'I am going to be 87 years [old] and even though I have sickness I’m happy because I appreciate everything, especially family, sickness, even death, too, I can appreciate through long experience of praying for others all the time. And I respect all religions, too. … Every day I try to appreciate my family and everything, and try to appreciate each moment and to pray for all people and animals and everything else. ...'
Each day Isao, a haijin (that is, a haiku poet or master), writes at least one piece of haiku. Whilst we were having tea together in a coffee shop, on my last day in Japan, he suddenly called for a piece of writing paper on which to inscribe a piece of haiku which had just come to him---in the magic of the moment.
Haiku is both a form of Japanese poetry as well as a spiritual practice that has managed to find its way into numerous religious and spiritual traditions including Christianity. Haiku is also a way of living mindfully, letting---please note that important operative word---the very livingness of life, in all its concrete directness and immediacy, to write itself. A ku is said to be the shortest sequence or set of words equal or corresponding to a complete thought. The word hai means playful or amusing, and also rambling (here, in the sense of writing as one feels inclined). Haiku describes, with choiceless (that is, non-judgmental and non-analytical [hence, very few adjectives, adverbs and other modifiying words]) awareness, the here-and-now---that is, that which is truly real.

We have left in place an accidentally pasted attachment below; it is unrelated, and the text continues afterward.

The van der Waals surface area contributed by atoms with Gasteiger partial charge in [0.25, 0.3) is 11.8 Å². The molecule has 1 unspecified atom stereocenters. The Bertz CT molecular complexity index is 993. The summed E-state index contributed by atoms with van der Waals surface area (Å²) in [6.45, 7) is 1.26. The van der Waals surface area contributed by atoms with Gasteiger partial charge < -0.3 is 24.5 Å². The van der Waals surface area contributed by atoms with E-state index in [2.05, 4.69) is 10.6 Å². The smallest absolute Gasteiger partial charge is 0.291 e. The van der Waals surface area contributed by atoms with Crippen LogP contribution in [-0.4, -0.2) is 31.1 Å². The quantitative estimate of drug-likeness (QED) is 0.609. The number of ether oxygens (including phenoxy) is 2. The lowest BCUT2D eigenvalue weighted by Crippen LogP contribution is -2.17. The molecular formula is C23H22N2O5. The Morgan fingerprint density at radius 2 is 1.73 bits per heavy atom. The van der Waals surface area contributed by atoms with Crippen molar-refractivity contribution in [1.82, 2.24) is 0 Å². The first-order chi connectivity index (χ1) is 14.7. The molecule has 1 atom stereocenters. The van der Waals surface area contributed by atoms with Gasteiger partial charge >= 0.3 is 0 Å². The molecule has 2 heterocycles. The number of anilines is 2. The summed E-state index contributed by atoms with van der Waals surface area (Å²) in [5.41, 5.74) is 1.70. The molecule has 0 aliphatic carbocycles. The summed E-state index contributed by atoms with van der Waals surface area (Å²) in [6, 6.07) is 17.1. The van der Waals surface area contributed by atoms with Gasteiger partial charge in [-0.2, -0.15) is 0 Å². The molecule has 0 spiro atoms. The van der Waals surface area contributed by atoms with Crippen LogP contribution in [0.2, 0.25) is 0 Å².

Haiku---called hokku in the 17th century (and also called haikai)---was 'invented' by Buddhist monks who quite ingeniously combined, among other things, Buddhist, Confucian and Daoist thought in order to arrive at a means whereby words---despite their inherent limitations---could get as close as possible to saying what is truly real. One famous Japanese haiku poet Bashō (1644-1694), who found the sacred, the holy or the divine in nature, captured the very heart and essence of haiku and mindful living---the two are really one and the same---in these wonderful oft-quoted words:
As a form of Japanese poetry---and a very short form at that, always using a bare minimum of words---haiku is typically characterised (at least in its more traditional form) by four ordinarily readily discernible features, all four of which combine to ensure that any haiku records a direct and immediate experience of life:
Arguably, haiku---which is meant to be heard more than it is to be read--- is best written right after experiencing the event or happening the subject of the poem, with the juxtaposed images being directly observed everyday objects or occurrences, but that does not necessarily have to be the case. Also, as my friend Isao mentioned to me in Japan, haiku should be written having in mind the anticipated effect or impact on the reader. At least that is how he sees it.
THE CALLIGRAPHY OF MINDFULNESS
PIERCING THE MOMENT WITH MINDFULNESS
SHINTO---OR LIVING MINDFULLY WITH THE KAMI